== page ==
MultiChoice under pressure

Regulation & Policy

Pay-TV operator MultiChoice is feeling the pressure from local and international over-the-top (OTT) players. On top of that, the company believes the regulatory framework in SA is not protecting traditional broadcasters against the onslaught of big foreign media companies.

This was revealed yesterday by the company's senior executives at the MultiChoice offices in Randburg. The execs were in unison in expressing their fears that online video content is growing in SA and will eventually eclipse traditional TV.

Describing the rapid changes the broadcasting sector has faced over the years, Nolo Letele, executive chairman at MultiChoice, said in the past video content was only distributed by a few broadcasters but today they are countless.

Imtiaz Patel, group CEO of MultiChoice, added that in 2005, there was only SABC, eTV and MultiChoice, but now consumers have video content access from international brands such as YouTube, Netflix, VIDI and HBO, among others.

ONTAPtv became the newest player to launch into the South African video-on-demand (VOD) market this month, only a month after Naspers-backed ShowMax was introduced to South African consumers. Both newcomers will have to compete with other VOD services, such as MTN FrontRow and Vidi, as well as contend with the imminent arrival of Netflix in 2016.

"There is a plethora of players now in the industry, which shows the changing nature of technology as well as consumer behaviour," said Patel.

Pay-TV monopoly

In SA, MultiChoice has introduced Internet services that include a mobile app and a VOD-like product that allows subscribers to download movie content from an online catalogue.

The only other pay-TV provider in SA, StarSat, has so far failed to gain traction, leaving MultiChoice with 95% of the market. MultiChoice has monopolised pay-TV since it launched DStv in 1995 – a move that was instigated nine years prior with the introduction of SA's first subscription TV station, M-Net.

"Global international giants like Google, Netflix, Amazon, and Facebook are the real threat," Patel noted. "These international players are not here to respect national boundaries."

He revealed that according to MultiChoice's internal intelligence, Facebook and Google are raking in R3.2 billion annually from online advertising from SA.

Although the international OTT players offer the same content as local broadcasters, they are not regulated in the same way, Patel said.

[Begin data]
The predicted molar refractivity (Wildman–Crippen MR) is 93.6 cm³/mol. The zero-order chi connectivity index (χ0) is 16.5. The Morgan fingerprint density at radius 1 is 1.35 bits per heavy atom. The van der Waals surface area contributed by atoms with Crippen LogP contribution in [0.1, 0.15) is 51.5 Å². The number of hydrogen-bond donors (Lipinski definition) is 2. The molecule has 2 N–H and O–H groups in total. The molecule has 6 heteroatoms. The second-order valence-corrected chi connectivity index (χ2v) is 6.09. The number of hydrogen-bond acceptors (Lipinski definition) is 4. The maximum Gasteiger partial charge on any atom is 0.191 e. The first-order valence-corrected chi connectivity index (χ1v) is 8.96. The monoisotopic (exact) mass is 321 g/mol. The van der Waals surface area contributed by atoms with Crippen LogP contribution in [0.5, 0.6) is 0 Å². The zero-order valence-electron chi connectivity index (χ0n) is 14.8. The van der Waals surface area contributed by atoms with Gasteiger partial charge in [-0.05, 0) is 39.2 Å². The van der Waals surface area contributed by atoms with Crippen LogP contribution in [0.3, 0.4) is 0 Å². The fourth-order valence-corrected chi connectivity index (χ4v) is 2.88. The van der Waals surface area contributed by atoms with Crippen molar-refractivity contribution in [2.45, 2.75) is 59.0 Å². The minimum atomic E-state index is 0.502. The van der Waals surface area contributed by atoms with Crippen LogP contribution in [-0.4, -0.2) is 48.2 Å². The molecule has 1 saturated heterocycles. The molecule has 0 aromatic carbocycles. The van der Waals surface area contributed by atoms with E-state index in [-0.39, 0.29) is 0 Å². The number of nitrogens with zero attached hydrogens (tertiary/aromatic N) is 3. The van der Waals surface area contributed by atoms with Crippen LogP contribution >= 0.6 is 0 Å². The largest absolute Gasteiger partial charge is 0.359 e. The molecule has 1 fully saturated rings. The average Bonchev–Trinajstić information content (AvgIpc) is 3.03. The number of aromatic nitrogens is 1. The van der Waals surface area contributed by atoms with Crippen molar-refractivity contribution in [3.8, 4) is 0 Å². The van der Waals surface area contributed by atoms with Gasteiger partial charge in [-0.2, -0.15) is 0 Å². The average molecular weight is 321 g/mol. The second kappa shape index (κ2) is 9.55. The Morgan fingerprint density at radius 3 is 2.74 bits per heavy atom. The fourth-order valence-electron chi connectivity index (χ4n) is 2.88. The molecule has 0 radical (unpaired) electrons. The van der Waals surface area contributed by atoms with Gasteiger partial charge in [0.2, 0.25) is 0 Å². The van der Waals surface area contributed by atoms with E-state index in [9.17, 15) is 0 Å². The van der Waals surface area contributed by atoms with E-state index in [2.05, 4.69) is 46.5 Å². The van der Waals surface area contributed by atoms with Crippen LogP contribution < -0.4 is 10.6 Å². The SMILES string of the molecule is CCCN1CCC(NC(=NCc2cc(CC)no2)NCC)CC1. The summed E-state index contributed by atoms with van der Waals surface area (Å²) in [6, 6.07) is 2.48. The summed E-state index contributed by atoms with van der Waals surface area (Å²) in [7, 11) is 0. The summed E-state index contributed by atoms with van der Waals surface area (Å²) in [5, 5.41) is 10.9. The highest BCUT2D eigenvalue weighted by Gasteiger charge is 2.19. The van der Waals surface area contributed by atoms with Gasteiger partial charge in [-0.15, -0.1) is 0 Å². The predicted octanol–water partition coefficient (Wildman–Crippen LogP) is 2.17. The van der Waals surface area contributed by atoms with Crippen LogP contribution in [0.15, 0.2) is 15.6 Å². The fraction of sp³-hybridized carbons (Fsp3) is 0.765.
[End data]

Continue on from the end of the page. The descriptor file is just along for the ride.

Karen Willenberg, director of regulatory and legal affairs at M-Net, said the international OTT players simply provide their content via the Internet without any regulations, licences, or contributing to local content.

"South African companies are at a huge disadvantage unless policy and legislation ensures ‘like for like' treatment," said Willenberg. "These companies are already taking significant advertising revenue out of SA without being taxed."

Willenberg also pointed out that due to increasing cases of alcohol abuse in SA, the Department of Health is looking to ban alcohol advertising, something which will negatively impact advertising revenues of the local broadcasters only.


She also noted there was a tendency by the South African authorities to over-regulate the traditional broadcasters, giving the international players an unfair advantage.

"If similar content is already available on other platforms, why over-regulate others? For example, we cannot show ‘Game of Thrones' during the day although we know there are lots of viewers who would want to watch it during the day. Besides, they can still watch it online during the day if they so wish."

Faced with this mounting pressure, MultiChoice will lobby, together with other local broadcasters, for the relaxing of the local regulations. "Some developed markets have already reduced regulation. The government must just regulate only that which requires regulation."

The other challenges the pay-TV operator is facing relate to currency fluctuations, which Patel said have an adverse impact on content and satellite costs.

Tebogo Sibidla, a director at Werksmans Attorneys, says SA's broadcasting laws need to be adjusted to accommodate online video content as well.

"The problem with our regulations is that they don't have any impact on anyone who is operating outside our jurisdiction. If the regulations are adjusted at least there will be some accountability from the international players," she said.


Arthur Goldstuck, MD of World Wide Worx, stresses it's not possible to regulate online content delivered to international Web sites, but it is likely there will be attempts to regulate content made available by South African-based businesses.

This will apply to all the newly-launched VOD services, as well as Netflix, should it choose to launch an SA-specific service, he notes.

"In fact, all of this content is already regulated in terms of the Film and Publications Board age ratings. However, it is unlikely they will introduce time restrictions, as none of these are the equivalent of free-to-air services, or at least their adult content would not be free-to-air," says Goldstuck.

He points out that content available online in other countries cannot be regulated in any way, unless local service providers are ordered to block specific sites. "That hasn't happened with pornography, so it's unlikely to happen with general video content."

Goldstuck urges both the regulator and broadcasters to start off by understanding the economic, technical and social dynamics of the new world of content into which we are moving, and that may take many more years.
Source: ITWeb 23 September 2015